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tmfixit2

Kenmore Softener 625.348491 resin replacement

9 posts in this topic

So the water pressure and volume dropped significantly over the last month or so.  Or maybe it just got so low that it's more noticeable now, but the culprit is definitely the water softener.  Took it all apart and found the bottom filter plugged up nicely.  After cleaning all the gunk out of the tanks I've decided to replace the resin.  Stock from Sears is expensive but I see a lot of replacement type resin.  The repair manual says 'high capacity resin' but I've found only regular and fine mesh resins.  Don't exactly know the difference.  Can I purchase the correct resin here?

 

tony

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Need appliance parts? Call 877-803-7957 now!

Generally speaking, resin does not "wear out" as it is used for ion exchange - unless you have some nast iron etc in your water. When that is the case, the resin bed becomes caked and hardens into a mass and does not flow freely. The high efficient resin refers to the fine screened resin, it is the surface area of the resin beads that determines the efficiency - regular resin will do the same job as high efficient, you just need more of it since the normal bead size is larger than the finer beads. The resin in your unit is cation resin.  If the lower distributor became plugged, then the small beads have gotten through the screen of the distributor, and it should be replaced.  Do hou havd at least 12 lineal feet of plumbing between softener and hot water tank ?  If not - hot water can leach into it and disfigure plastic parts in the softener.

I believe your unit is a 1994 model, and if it has never been serviced, the valve is due to be re- sealed, the simplest way to replace resin is to change out the resin tank (approx $400) and should not really be considered as a whole new softener is likely in the same price range. The tank is not supposed to be full to the top with resin beads as it requires this "freeboard" area to properly flush all of the beads during regeneration.

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At one time, softener parts were available through RepairClinic, but the numbers do not work for me right now - the part numbers you will require are as follows: Lower Distributor 7105047;  Seal Kit 7129716; Nozzle/Venturi ass'y 7187065.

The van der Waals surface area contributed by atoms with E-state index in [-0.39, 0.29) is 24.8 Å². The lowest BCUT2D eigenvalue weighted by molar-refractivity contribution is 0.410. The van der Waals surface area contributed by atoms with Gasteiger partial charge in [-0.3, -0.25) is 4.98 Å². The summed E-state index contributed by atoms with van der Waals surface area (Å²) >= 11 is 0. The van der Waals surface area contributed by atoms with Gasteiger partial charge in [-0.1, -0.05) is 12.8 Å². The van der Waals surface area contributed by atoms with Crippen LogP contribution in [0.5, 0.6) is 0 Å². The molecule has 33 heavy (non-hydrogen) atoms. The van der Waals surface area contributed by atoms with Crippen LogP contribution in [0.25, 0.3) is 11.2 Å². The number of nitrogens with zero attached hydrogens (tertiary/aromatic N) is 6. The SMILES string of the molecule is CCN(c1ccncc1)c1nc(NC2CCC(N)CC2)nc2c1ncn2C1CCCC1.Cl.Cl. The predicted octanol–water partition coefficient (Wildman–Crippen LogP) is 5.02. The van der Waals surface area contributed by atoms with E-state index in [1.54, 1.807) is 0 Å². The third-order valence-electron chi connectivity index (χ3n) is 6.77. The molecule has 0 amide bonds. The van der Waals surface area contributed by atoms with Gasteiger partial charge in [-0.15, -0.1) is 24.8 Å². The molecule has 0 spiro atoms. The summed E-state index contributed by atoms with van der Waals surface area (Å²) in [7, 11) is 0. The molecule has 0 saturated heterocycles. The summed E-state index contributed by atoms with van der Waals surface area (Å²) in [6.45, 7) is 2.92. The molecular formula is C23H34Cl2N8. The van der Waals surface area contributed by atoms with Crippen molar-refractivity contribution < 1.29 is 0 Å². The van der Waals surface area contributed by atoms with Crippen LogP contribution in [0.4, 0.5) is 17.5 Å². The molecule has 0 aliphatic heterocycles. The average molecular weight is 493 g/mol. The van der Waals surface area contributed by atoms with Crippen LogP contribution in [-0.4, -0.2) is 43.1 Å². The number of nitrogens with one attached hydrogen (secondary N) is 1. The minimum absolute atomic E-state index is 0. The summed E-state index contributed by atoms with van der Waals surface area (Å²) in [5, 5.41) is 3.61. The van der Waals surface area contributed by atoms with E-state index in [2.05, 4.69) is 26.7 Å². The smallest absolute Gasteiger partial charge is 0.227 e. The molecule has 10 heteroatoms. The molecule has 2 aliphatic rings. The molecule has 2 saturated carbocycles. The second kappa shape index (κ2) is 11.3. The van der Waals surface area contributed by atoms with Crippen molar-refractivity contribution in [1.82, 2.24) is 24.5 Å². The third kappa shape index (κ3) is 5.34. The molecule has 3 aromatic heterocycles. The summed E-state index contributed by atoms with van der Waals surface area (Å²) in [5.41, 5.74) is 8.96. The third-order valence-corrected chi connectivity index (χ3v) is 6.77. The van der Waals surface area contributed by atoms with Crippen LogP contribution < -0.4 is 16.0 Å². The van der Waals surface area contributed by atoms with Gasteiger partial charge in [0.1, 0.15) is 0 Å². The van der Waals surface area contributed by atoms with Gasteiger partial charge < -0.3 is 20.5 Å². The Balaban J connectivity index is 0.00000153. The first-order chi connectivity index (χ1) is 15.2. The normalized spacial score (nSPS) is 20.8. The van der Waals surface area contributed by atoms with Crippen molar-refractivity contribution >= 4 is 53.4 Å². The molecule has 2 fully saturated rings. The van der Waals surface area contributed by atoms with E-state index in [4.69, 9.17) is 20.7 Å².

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Not cost effective to change resin bed

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kdog, thanks for the info.  New distributors top and bottom on order along with the seal kit.  Nozzle/venturi is fine.  I purchased the cation resin locally from a water conditioning place for $100.  Seemed like a good price considering the added shipping prices for buying online.  I'll have the all the parts tomorrow and back in operation in about an hour.  My only decision is whether or not to use a gravel base or not.  This unit did not have one originally.  Any advantage to using the gravel or not?

 

tony

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Gravel bases have not been used for a number of years.  If your resin is not caked, you are likely wasting your hundred bucks. If you do, make sure you don't fill the resin tank completely - the 13 inches of freeboard is required.

When you receive your lower distributor, check the length against the old one as the replacements are all one length and may need to be cut to the proper length. I always seal the bottom area where the foot valve connects to the tube with silicone (and allow to cure) this will prevent it from twisting and opening up to allow beads to enter.

To push the valve down into ghe resin, connect a bose to a faucet and run the water into the middle of the tube as you push it down - that will alow the valve to push through the resin without damage.


The nozzle venturi assembly should be replaced as the washers inside compress and reduce suction during brine draw.

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Thanks, no gravel bed will be used.

 

The tube, upper distributor and valve connection looked like it was gonna be a problem, but after carefully checking the clearances it appears that all of it sealed nicely with an O-ring that seals the pipe to the valve, then the valve also compresses that same O-ring between the valve and the upper distributor where the tube comes through.  I may use a small bead of silicone between the pipe and the upper distributor, just in case.

 

Service manual calls for 7 to 11 inches of freeboard.  Shooting for 8-9".  It was only 6 inches originally.

tony

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Resin, distributors and other parts replaced.  Water pressure and volume restored to normal.  No beads in the coffee this morning.

All appears to be back to normal.  No leaks.  Job was worth the cost and the time taken.

 

tony

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Hey Tony -

I am looking at replacing the resin in my Kenmore Genius II (model 625.348670), do you have a minute to advise me on the best way to take this beast apart?  After taking the top off, I can't really tell which doodad to remove first.  I've got the owner's manual but it's no help...

Thanks,

Chris

Edited by cscooper

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